Clean the sea, improve traffic flow and boost solar energy development. These are among the key pilot projects proposed by the European Commission for the Euro-Mediterranean Union to be ushered in with the start of the French EU presidency in July. Since it was President Nicolas Sarkozy’s idea to reinvigourate regional ties, he had wanted to be the new club’s first co-president, and base it in Tunis.
There are political or human rights reservations about that, but EU External Relations Commissioner Benita Ferrero Waldner said the differences in opinion would not be a problem: “It’s not a declaration of war! On the contrary. I believe in a possibility of fusion that would be a success, and would be the only possibility to make a success of this ‘Barcelona Process: Union for the Mediterranean.’”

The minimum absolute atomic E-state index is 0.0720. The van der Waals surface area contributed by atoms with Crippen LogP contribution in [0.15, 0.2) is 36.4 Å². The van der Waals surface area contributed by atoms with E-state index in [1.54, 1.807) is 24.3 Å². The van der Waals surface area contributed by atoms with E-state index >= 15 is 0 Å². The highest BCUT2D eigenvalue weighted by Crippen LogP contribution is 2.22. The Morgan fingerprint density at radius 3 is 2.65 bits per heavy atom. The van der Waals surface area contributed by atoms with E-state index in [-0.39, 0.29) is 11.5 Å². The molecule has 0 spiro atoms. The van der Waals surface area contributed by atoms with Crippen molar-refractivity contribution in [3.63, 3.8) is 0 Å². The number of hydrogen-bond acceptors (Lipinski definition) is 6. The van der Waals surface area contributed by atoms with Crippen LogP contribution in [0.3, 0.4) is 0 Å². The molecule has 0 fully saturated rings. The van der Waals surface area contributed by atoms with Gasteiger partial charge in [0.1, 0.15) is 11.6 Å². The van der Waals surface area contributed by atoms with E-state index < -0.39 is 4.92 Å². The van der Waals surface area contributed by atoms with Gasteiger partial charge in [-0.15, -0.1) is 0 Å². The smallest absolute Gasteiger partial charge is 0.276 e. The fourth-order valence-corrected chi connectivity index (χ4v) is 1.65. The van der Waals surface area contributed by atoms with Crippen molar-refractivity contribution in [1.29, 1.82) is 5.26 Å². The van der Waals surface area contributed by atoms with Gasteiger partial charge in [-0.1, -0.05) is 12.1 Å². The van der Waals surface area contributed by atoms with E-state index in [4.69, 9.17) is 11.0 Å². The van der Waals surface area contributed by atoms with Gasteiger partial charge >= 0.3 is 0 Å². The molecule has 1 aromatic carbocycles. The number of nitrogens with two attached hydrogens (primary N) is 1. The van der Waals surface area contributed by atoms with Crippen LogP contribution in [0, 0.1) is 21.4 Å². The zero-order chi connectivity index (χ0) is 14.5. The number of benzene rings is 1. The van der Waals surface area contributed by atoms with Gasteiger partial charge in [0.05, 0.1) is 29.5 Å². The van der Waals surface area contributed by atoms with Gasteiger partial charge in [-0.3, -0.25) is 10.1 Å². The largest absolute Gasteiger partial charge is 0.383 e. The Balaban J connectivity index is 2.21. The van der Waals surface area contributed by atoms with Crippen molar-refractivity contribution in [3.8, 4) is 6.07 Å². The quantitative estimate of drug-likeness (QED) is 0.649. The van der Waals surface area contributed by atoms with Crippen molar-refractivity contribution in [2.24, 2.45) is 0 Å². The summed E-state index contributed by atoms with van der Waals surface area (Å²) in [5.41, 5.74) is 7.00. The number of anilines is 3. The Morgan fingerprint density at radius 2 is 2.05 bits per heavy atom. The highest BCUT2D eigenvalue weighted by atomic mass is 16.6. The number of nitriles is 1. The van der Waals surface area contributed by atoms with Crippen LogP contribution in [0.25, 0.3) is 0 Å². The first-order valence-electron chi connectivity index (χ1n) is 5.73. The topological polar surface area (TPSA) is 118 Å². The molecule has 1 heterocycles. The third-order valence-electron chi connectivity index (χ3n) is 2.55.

The Commission said the project should encompass all 27 EU members and 17 around the Mediterranean basin, but said the location of its headquarters should be decided by consensus. Infrastructure improvements are on the cards, as well as a new road to link the Maghreb Arab states.